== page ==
By Andrew Cohen
Eyeing an uncertain landscape with the presidential election result still in doubt, six Berkeley Law professors and Dean Erwin Chemerinsky provided a roadmap Wednesday for what may come next in several legal areas.
During a livestreamed Berkeley Law Conversations event available here, Chemerinsky said “there are many reasons to believe this could stretch out for some time.” He noted the potential for recounts, how President Donald Trump’s legal team is pursuing litigation in multiple states, and that in 2000 the election was not decided until December 12, when the Supreme Court ruled on Bush v. Gore.
Chemerinsky reminded attendees that while even before the election President Trump mentioned having the Supreme Court intervene to decide the outcome, “he would have to start in lower courts — he doesn’t get to go right to the Supreme Court.”
Assessing the tight vote in Pennsylvania, Chemerinsky discussed how a state statute that mail-in ballots must be received by Nov. 3 to be counted could come into play. Due to the pandemic and the U.S. Postal Service slowdown, the Pennsylvania Supreme Court ruled that ballots would be counted if they arrive by Nov. 6. Trump is seeking to invalidate that order.
“Imagine if after counting the ballots that arrived by Nov. 3, President Trump was ahead, but then adding the ballots that arrived between Nov. 3 and Nov. 6, Joe Biden was ahead,” Chemerinsky said. “If Pennsylvania is the deciding state, could it be a 5-4 vote with Amy Coney Barrett joining the conservative majority? Trump has explicitly said he wanted his nominee on the court to decide the election.”
Overall, Chemerinsky said “the good news is that more people voted than ever, and that the election occurred peacefully,” while on the flip side “the election shows a country that is so deeply divided about everything … How do we bring this country together?”
Professor and election law expert Bertrall Ross described how such a close and contentious election will only fuel efforts to subvert voting.
“Something Trump accelerated that Republicans have been doing the past couple decades is engaging in voter suppression tactics,” he said, citing voter ID laws, misinformation campaigns, and shifting polling places “to render an important section of the Voting Rights Act moot.”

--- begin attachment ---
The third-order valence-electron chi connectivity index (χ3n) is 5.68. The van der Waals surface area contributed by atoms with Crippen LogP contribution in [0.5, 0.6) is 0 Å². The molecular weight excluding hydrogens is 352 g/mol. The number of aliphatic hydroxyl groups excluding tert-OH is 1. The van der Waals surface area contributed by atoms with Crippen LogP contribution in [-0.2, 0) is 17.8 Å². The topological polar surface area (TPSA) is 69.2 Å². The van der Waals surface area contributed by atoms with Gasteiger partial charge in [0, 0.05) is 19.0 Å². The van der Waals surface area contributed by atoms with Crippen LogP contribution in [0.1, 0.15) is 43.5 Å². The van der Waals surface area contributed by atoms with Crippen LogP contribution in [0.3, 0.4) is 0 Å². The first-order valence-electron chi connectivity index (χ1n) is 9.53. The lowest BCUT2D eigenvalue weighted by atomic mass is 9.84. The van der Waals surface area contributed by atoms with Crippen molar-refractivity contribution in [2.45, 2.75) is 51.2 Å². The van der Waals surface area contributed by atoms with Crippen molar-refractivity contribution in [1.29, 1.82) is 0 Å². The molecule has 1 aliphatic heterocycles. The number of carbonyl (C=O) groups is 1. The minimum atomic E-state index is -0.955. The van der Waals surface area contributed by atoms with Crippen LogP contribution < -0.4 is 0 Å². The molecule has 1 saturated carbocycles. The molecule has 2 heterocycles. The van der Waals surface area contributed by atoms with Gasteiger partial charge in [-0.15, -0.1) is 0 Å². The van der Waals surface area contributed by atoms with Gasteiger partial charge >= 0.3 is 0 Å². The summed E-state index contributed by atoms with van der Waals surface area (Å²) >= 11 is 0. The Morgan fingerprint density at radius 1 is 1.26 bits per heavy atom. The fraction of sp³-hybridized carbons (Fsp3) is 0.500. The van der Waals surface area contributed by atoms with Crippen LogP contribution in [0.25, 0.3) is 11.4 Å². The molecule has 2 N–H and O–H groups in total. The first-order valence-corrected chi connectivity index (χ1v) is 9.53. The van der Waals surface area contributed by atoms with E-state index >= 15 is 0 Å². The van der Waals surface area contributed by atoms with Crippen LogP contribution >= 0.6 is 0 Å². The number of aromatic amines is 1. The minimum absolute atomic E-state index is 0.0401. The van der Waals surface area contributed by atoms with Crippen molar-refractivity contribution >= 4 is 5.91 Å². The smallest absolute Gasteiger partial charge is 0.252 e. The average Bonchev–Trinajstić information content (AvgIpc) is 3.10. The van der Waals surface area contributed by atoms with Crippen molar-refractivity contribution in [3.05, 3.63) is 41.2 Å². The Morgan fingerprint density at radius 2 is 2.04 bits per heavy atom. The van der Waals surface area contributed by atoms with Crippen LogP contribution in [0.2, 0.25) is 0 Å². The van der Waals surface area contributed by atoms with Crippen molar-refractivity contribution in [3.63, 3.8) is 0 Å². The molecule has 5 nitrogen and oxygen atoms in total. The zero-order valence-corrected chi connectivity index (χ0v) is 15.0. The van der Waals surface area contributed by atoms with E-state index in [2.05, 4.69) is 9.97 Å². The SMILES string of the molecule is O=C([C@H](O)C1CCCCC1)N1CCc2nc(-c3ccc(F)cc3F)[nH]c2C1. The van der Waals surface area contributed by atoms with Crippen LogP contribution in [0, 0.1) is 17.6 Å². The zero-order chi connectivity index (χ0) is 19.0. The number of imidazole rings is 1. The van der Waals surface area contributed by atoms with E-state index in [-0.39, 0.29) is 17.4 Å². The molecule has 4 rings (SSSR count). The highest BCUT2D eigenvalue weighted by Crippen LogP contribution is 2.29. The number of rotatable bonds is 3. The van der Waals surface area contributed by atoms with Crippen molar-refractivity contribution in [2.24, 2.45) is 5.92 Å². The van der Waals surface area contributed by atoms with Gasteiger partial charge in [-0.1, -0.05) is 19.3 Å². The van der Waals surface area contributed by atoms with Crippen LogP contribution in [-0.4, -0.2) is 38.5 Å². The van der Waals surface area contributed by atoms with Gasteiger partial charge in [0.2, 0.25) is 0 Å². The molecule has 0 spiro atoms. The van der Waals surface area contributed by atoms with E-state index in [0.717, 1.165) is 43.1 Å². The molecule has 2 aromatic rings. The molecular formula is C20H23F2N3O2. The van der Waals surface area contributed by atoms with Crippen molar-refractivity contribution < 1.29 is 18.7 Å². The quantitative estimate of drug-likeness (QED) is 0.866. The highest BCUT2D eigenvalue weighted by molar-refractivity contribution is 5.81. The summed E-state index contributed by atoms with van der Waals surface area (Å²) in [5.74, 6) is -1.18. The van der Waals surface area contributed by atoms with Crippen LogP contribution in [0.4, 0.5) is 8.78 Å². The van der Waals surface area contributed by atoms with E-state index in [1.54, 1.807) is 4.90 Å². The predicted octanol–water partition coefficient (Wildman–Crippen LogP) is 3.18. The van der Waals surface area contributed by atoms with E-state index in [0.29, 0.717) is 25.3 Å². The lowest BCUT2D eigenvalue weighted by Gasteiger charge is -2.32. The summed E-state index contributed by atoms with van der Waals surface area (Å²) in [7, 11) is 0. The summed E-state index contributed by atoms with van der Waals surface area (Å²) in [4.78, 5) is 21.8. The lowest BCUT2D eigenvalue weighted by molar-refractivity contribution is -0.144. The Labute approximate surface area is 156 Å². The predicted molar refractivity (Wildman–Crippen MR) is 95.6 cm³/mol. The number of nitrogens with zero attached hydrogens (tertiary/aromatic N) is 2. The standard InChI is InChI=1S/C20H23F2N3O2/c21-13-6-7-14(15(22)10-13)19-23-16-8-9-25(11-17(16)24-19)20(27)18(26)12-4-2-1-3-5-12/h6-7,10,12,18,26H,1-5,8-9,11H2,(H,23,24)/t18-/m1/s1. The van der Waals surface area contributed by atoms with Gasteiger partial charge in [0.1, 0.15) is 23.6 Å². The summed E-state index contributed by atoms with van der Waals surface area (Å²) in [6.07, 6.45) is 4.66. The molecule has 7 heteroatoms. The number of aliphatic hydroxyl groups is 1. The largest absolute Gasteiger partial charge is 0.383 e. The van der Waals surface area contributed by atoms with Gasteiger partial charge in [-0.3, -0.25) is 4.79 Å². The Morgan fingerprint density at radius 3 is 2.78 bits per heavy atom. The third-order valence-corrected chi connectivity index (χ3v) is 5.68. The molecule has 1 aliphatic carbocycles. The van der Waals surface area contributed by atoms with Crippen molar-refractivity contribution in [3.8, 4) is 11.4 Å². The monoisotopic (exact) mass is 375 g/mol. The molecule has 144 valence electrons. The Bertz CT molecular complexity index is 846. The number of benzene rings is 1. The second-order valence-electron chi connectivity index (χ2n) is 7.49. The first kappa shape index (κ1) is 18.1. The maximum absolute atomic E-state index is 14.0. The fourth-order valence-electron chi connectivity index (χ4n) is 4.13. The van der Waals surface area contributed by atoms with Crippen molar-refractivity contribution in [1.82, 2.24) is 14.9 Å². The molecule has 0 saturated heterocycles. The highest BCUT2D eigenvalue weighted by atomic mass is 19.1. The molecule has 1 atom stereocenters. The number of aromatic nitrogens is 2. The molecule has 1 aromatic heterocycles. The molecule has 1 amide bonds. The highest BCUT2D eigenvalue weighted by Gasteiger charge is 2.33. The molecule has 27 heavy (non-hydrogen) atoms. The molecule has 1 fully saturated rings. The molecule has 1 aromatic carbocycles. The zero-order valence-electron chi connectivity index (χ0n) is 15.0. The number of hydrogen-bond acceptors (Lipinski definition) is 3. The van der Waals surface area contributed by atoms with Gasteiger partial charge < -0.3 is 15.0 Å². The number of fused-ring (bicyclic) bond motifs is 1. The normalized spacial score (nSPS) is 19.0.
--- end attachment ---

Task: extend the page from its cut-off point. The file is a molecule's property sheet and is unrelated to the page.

He expressed concern that in seeing Democrats’ advantage in early voting, Republicans will work to limit such voting methods in future elections.
Given the apparent likelihood of a Republican-controlled Senate, Ross noted that concerns of court-packing are now less pronounced even if Biden wins, as judicial vacancies will be harder to fill. As for how aggressive Biden may be in using executive power to advance his policies, Ross said, “My worry is that it could further distort separation of powers and our checks and balances system.‘’
Anticipating heated battles between a Biden administration and a Republican Senate, Professor Jonathan S. Gould anticipates “gridlock similar to the end of the Obama years.” He said the country could face government shutdowns, major wrangling over the debt ceiling, and challenges to filling judicial and executive branch vacancies that require Senate confirmation.
Gould did emphasize that “we can’t understate how important it is to control executive branch appointees,” and that Biden will be able to advance his agenda this way. “The more ominous story on administrative power,” Gould said, is the tide of “anti-administrativism” on the right wing of the courts, “a deep skepticism of administrative power.”
Courts have traditionally deferred to federal agencies when they interpret ambiguous statutes, he explained. But there has been a groundswell of conservative opposition to this approach led by U.S. Supreme Court Justice Neil Gorsuch.
If the Republicans control the Senate as expected, Gould said potential reforms would be stalled on issues like abolishing the Electoral College — which gives a large Senate edge to the small, rural states that traditionally vote Republican — and making changes to the Supreme Court, which now has a majority of justices appointed by presidents who lost the popular vote.
Health care’s future
Professor Khiara M. Bridges discussed the future of the Affordable Care Act (ACA) and the upcoming Supreme Court argument about the legitimacy of its individual mandate, which initially required paying a penalty to the IRS if a minimum level of health insurance is not met.